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Blood glucose patterns in type 2 diabetic patients with optimal fasting plasma glucose but high HbA1c.

Journal of the Medical Association of Thailand ... 94(3):278 (2011) PMID 21560834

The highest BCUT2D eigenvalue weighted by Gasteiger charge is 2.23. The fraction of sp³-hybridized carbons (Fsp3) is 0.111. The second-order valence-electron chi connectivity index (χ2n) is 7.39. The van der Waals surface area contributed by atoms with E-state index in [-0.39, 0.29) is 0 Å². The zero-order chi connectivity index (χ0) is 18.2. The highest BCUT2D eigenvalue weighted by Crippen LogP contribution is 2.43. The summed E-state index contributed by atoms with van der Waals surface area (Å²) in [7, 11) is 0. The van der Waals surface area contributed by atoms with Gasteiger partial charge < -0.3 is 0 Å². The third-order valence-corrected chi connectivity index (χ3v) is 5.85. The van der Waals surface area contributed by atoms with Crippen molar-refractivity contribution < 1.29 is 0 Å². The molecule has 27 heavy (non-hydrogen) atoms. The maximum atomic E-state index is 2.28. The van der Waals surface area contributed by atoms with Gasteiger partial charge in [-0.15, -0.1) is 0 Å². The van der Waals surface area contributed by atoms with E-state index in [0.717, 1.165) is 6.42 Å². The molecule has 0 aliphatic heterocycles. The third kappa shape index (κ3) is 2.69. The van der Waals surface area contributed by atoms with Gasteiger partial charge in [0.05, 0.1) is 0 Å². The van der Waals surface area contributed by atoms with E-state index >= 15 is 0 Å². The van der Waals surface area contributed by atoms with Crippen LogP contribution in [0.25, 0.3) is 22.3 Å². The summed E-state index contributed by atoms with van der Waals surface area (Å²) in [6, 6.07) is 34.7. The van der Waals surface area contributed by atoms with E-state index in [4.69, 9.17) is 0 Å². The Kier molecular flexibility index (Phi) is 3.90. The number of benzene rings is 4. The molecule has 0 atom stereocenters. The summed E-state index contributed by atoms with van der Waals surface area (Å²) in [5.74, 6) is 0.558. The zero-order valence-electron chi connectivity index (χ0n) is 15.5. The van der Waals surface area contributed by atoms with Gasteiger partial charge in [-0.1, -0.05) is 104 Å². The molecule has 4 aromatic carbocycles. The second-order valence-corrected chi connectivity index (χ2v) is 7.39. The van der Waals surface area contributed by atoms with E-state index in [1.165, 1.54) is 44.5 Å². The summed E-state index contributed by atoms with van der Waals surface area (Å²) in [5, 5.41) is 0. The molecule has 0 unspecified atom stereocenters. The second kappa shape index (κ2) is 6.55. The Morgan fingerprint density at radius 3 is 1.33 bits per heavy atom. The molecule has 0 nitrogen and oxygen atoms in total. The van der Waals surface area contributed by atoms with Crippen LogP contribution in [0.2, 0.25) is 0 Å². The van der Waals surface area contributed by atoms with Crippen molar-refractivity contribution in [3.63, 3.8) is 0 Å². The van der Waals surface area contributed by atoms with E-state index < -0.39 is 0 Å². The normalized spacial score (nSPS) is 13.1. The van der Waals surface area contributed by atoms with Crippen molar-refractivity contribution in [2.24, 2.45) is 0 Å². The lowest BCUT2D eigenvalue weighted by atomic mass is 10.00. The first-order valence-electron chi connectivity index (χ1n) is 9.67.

Achieving fasting plasma glucose (FPG) target may not reflect hemoglobin A1c (HbA1c) target achievement. Illustrate the blood glucose patterns contributing to HbA1c > 7% in patients whose FPG was < 130 mg/dl and correlation between HbA1c and plasma glucose at various times. The contribution of caloric intake, carbohydrate consumption and glycemic index of food to plasma glucose were determined. Patients with type 2 diabetes, attended out-patient clinics at Siriraj Hospital, who had FPG of < 130 mg/dl but HbA1c level of > 7% were invited to participate in this 4-week study. They were treated with single or combined oral hypoglycemic agents except for alpha glucosidase inhibitors and glinide. Each patient performed self monitoring of capillary plasma glucose (CPG) before and 2 hours after each meal and before retiring to bed on the most convenient day in the first and fourth weeks and monitored two CPG before breakfast and before dinner weekly. Daily food intake was recorded in the logbooks. The observed patterns of CPG in 60 cases were postprandial hyperglycemia with FPG of < 130 mg/dl in 21.7%, a high pre-meal and post-meal CPG with FPG of < 130 mg/dl in 36.7% and elevated all fasting, pre-meal and post-meal CPG in 41.7% of the patients. The correlation coefficients between HbA1c at the end of the present study and CPG were 0.345, 0.40 and 0.337 at pre-breakfast, pre-lunch and pre-dinner, respectively (p = 0.01). The correlation coefficients between HbA1c and 2 hours CPG post-lunch, post-dinner and bed time were 0.402, 0.412 and 0.472, respectively (p = 0.01). The correlation between CPG and caloric intake, carbohydrate consumption or glycemic index of food were not observed. Elevated blood glucose at all times was the commonest finding in type 2 diabetic patients whose FPG < 130 mg/ dl but HbA1c level > 7%. A sole measurement of FPG should not be used to assure optimal glycemic control. Significant correlations between HbA1c and pre- or post- meal CPG indicated that frequent monitoring of pre- and post- meal could be used in assessing overall glycemic control.